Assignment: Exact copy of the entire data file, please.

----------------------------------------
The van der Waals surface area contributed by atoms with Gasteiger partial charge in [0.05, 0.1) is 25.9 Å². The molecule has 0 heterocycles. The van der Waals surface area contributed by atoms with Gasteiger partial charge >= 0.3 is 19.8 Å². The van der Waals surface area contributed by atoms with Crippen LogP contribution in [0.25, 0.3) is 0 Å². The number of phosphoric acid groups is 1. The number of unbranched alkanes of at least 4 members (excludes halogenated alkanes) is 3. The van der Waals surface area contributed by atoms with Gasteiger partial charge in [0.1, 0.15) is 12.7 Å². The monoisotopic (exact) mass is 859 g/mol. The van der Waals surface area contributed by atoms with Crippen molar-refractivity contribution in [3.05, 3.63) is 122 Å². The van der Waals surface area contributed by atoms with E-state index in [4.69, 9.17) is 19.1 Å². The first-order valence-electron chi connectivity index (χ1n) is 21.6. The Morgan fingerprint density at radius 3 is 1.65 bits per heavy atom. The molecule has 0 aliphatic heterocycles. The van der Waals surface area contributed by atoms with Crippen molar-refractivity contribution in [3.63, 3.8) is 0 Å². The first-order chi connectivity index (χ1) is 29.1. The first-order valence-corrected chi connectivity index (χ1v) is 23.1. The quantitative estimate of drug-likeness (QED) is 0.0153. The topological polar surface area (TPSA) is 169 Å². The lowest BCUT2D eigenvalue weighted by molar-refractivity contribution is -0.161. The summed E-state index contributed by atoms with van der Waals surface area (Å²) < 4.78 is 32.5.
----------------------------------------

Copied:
The van der Waals surface area contributed by atoms with Gasteiger partial charge in [0.05, 0.1) is 25.9 Å². The molecule has 0 heterocycles. The van der Waals surface area contributed by atoms with Gasteiger partial charge >= 0.3 is 19.8 Å². The van der Waals surface area contributed by atoms with Crippen LogP contribution in [0.25, 0.3) is 0 Å². The number of phosphoric acid groups is 1. The number of unbranched alkanes of at least 4 members (excludes halogenated alkanes) is 3. The van der Waals surface area contributed by atoms with Gasteiger partial charge in [0.1, 0.15) is 12.7 Å². The monoisotopic (exact) mass is 859 g/mol. The van der Waals surface area contributed by atoms with Crippen molar-refractivity contribution in [3.05, 3.63) is 122 Å². The van der Waals surface area contributed by atoms with E-state index in [4.69, 9.17) is 19.1 Å². The first-order valence-electron chi connectivity index (χ1n) is 21.6. The Morgan fingerprint density at radius 3 is 1.65 bits per heavy atom. The molecule has 0 aliphatic heterocycles. The van der Waals surface area contributed by atoms with Crippen molar-refractivity contribution in [3.63, 3.8) is 0 Å². The first-order chi connectivity index (χ1) is 29.1. The first-order valence-corrected chi connectivity index (χ1v) is 23.1. The quantitative estimate of drug-likeness (QED) is 0.0153. The topological polar surface area (TPSA) is 169 Å². The lowest BCUT2D eigenvalue weighted by molar-refractivity contribution is -0.161. The summed E-state index contributed by atoms with van der Waals surface area (Å²) < 4.78 is 32.5.